By Filedwagner, Rome News Tribune
Nov 8, 2023
Cave Spring's former mayor, Dennis Shoaf won the Post 1 council seat
Cave Spring’s former mayor Dennis Shoaf won the Post 1 seat on the Cave Spring City Council on Tuesday, beating out incumbent Tom Lindsey and political newcomer Jonathan Mills.
Post 2 incumbent Joyce Mink retained her seat to start a new term in January after besting challengers Nancy Fricks and Michael Baxter.
Shoaf is a former city council member who served as mayor from 2016 until 2019. He captured 106 votes to Lindsey’s 89 and Mills’ 19.
Mink was appointed to the council in 2017 and won a full four-year term in 2019. She garnered 110 votes compared to 72 for Fricks and 32 for Baxter.
Both Shoaf and Mink cited the city’s recent purchase of the former Cave Spring Elementary School as an important focal point going forward.
“We have to find a substantial use for that building,” Shoaf said.
He said he’s not up to speed on all the details yet, but he wants to ensure it will be financially sustainable. He also hinted at getting “some folks up in Rome” involved once he is seated and working with the other council members.
Mink said her push for a town hall to discuss the building’s use — attended by about 300 people — was likely a big factor in her re-election. There were some good suggestions, she said, “and I want to be sure their voices are heard.”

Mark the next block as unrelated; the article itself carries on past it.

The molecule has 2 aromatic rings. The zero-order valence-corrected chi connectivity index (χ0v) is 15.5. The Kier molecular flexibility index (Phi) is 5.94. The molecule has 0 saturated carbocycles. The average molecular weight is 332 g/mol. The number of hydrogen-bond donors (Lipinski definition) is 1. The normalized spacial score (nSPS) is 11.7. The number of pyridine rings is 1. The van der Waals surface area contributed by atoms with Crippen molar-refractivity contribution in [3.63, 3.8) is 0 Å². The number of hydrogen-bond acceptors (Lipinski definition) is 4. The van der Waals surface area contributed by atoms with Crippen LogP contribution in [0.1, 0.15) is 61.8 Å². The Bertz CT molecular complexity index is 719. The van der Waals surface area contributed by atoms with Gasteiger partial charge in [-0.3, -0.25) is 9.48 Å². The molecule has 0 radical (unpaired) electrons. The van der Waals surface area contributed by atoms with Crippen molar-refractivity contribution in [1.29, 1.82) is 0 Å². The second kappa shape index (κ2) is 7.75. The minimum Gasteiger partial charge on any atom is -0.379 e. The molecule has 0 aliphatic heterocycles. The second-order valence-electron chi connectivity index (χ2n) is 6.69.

With over 60,000 square feet in the complex, Mink said there will be room for some community space even if a portion is leased out to businesses. The gymnasium would make a wonderful facility for the city’s children, the former teacher said.
“And we have a substantial senior population in town; I would love to see something for the seniors,” she said.
Mink also said she wanted to be in office as the city transitions to a city manager/council form of government, to be sure the new manager gets the training and support he needs.
Nick McLemore was hired into the role in July and Mink said it’s working well. The city clerk is happy there’s a full-time administrator on board, she said, and McLemore is showing that he’s committed to the job.
Mink is too: “I’m retired. I have the time. I do things with my children and grandchildren, but I love Cave Spring and I also want to do things for my community.”
Shoaf expressed similar goals in wanting Cave Spring to be a place that’s responsive to its residents and positioned well for the future.
One of his first projects, he said, will be to advocate for a program that lets people opt to round up their water bill payment. The extra money would be used to help people who can’t afford their water bill.
“It may seem minute, but I think it could be beneficial,” he said.
But the main thing he wants to do — and why he feels so many people urged him to run — is to reestablish partnerships with the City of Rome and Floyd County.
“We need to build these relationships back — and to have good relationships in the council,” Shoaf said.